Seasonal and interannual variability of physical and biological dynamics at the shelfbreak front of the Middle Atlantic Bight: nutrient supply mechanisms
1Department of Marine, Earth and Atmospheric Sciences, North Carolina State University, USA
2Department of Oceanography, Dalhousie University, Canada
3Department of Physical Oceanography, Woods Hole Oceanographic Institution, USA
4Department of Applied Ocean Physics and Engineering, Woods Hole Oceanographic Institution, USA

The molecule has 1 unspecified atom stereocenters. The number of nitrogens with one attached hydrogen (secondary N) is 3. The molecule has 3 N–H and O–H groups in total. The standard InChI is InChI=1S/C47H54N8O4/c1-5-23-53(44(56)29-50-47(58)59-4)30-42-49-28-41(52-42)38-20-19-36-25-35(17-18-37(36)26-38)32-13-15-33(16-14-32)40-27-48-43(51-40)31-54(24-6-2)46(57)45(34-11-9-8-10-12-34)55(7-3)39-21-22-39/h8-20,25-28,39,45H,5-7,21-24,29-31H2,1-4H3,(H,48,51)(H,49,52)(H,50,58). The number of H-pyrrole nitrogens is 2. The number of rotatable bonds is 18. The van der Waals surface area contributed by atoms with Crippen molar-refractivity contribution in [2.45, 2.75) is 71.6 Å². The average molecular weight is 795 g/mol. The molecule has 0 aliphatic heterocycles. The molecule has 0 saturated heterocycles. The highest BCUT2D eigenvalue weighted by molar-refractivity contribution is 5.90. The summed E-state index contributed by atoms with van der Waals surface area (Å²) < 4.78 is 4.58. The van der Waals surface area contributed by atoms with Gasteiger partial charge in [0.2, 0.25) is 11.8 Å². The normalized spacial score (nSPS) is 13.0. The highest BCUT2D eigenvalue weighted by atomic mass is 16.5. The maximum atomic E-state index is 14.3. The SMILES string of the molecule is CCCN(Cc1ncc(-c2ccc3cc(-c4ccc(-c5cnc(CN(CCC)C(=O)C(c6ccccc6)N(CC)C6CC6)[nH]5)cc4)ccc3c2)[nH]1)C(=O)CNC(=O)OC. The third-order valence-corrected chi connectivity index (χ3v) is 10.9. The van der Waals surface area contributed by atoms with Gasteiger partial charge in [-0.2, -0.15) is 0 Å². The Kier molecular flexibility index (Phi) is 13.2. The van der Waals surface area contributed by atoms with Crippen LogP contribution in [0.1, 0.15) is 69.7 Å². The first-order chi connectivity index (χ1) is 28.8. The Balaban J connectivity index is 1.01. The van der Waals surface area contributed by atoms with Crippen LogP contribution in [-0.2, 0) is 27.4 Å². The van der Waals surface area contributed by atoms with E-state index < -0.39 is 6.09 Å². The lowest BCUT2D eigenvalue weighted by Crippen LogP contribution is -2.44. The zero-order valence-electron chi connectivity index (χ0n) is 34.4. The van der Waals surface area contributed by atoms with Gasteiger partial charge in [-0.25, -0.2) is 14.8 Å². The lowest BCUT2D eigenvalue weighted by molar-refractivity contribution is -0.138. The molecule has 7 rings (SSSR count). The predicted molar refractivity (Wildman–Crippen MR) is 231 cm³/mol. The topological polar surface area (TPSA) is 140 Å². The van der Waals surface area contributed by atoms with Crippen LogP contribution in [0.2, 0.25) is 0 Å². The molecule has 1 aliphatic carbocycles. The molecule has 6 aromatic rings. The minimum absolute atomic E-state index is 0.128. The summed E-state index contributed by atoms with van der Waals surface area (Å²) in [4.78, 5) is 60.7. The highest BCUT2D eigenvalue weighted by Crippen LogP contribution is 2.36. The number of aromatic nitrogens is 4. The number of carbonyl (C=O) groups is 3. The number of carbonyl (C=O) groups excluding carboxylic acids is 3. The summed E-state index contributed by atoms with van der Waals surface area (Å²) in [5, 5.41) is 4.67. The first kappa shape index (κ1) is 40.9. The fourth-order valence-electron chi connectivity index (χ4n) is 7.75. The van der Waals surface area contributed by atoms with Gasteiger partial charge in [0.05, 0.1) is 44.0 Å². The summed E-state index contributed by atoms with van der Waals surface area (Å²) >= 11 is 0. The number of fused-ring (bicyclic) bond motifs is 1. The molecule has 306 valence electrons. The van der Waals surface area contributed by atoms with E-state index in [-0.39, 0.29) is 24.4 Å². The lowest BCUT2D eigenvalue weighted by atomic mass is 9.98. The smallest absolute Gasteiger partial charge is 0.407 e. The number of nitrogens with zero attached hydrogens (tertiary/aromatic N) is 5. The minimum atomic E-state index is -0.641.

Abstract. A high-resolution, 3-dimensional coupled biophysical model is used to simulate ocean circulation and ecosystem variations at the shelfbreak front of the Middle Atlantic Bight (MAB). Favorable comparisons between satellite observations and model hindcast solutions from January 2004 to November 2007 indicate the model has intrinsic skills in resolving fundamental physical and biological dynamics at the MAB shelfbreak. Seasonal and interannual variability of ocean physical and biological states and their driving mechanisms are further analyzed. The domain-wide upper water column nutrient content is found to peak in late winter-early spring. Phytoplankton spring bloom starts 1–2 months later, followed by zooplankton bloom in early summer. Our analysis shows the variability of shelfbreak nutrient supply is controlled by local mixing that deepens the mixed layer and injects deep ocean nutrients into the upper water column and alongshore nutrient transport by the shelfbreak jet and associated currents. Nutrient vertical advection associated with the shelfbreak bottom boundary layer convergence is another significant contributor. Spring mean nutrient budget diagnostics along the Nantucket transect are compared between nutrient rich 2004 and nutrient poor 2007. Physical advection and diffusion play the major role in determining strong interannual variations in shelfbreak nutrient content. The biological (source minus sink) term is very similar between these two years.